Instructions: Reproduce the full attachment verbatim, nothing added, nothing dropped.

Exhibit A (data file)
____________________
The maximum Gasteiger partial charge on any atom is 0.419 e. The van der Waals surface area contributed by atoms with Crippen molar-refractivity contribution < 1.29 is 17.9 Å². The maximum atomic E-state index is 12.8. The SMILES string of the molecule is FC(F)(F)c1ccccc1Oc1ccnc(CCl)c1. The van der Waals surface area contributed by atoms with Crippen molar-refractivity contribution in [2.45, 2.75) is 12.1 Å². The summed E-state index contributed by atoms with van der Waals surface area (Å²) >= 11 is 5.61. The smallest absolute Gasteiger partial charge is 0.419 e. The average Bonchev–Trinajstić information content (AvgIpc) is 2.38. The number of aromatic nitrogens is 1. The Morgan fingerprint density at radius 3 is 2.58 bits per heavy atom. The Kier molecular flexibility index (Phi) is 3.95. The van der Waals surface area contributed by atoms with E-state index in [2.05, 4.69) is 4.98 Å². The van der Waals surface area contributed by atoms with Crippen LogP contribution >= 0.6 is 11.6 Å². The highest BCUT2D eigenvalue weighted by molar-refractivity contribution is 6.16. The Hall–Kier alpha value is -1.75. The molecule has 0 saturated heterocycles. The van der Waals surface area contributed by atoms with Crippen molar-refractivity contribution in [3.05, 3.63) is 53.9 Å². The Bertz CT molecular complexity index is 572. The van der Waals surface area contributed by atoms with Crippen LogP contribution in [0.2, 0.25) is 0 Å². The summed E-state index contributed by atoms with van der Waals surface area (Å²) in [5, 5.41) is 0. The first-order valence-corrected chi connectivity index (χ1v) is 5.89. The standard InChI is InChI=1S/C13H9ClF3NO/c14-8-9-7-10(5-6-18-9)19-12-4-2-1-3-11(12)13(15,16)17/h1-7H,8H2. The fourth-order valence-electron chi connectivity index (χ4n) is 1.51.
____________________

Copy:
The maximum Gasteiger partial charge on any atom is 0.419 e. The van der Waals surface area contributed by atoms with Crippen molar-refractivity contribution < 1.29 is 17.9 Å². The maximum atomic E-state index is 12.8. The SMILES string of the molecule is FC(F)(F)c1ccccc1Oc1ccnc(CCl)c1. The van der Waals surface area contributed by atoms with Crippen molar-refractivity contribution in [2.45, 2.75) is 12.1 Å². The summed E-state index contributed by atoms with van der Waals surface area (Å²) >= 11 is 5.61. The smallest absolute Gasteiger partial charge is 0.419 e. The average Bonchev–Trinajstić information content (AvgIpc) is 2.38. The number of aromatic nitrogens is 1. The Morgan fingerprint density at radius 3 is 2.58 bits per heavy atom. The Kier molecular flexibility index (Phi) is 3.95. The van der Waals surface area contributed by atoms with E-state index in [2.05, 4.69) is 4.98 Å². The van der Waals surface area contributed by atoms with Crippen LogP contribution >= 0.6 is 11.6 Å². The highest BCUT2D eigenvalue weighted by molar-refractivity contribution is 6.16. The Hall–Kier alpha value is -1.75. The molecule has 0 saturated heterocycles. The van der Waals surface area contributed by atoms with Crippen molar-refractivity contribution in [3.05, 3.63) is 53.9 Å². The Bertz CT molecular complexity index is 572. The van der Waals surface area contributed by atoms with Crippen LogP contribution in [0.2, 0.25) is 0 Å². The summed E-state index contributed by atoms with van der Waals surface area (Å²) in [5, 5.41) is 0. The first-order valence-corrected chi connectivity index (χ1v) is 5.89. The standard InChI is InChI=1S/C13H9ClF3NO/c14-8-9-7-10(5-6-18-9)19-12-4-2-1-3-11(12)13(15,16)17/h1-7H,8H2. The fourth-order valence-electron chi connectivity index (χ4n) is 1.51.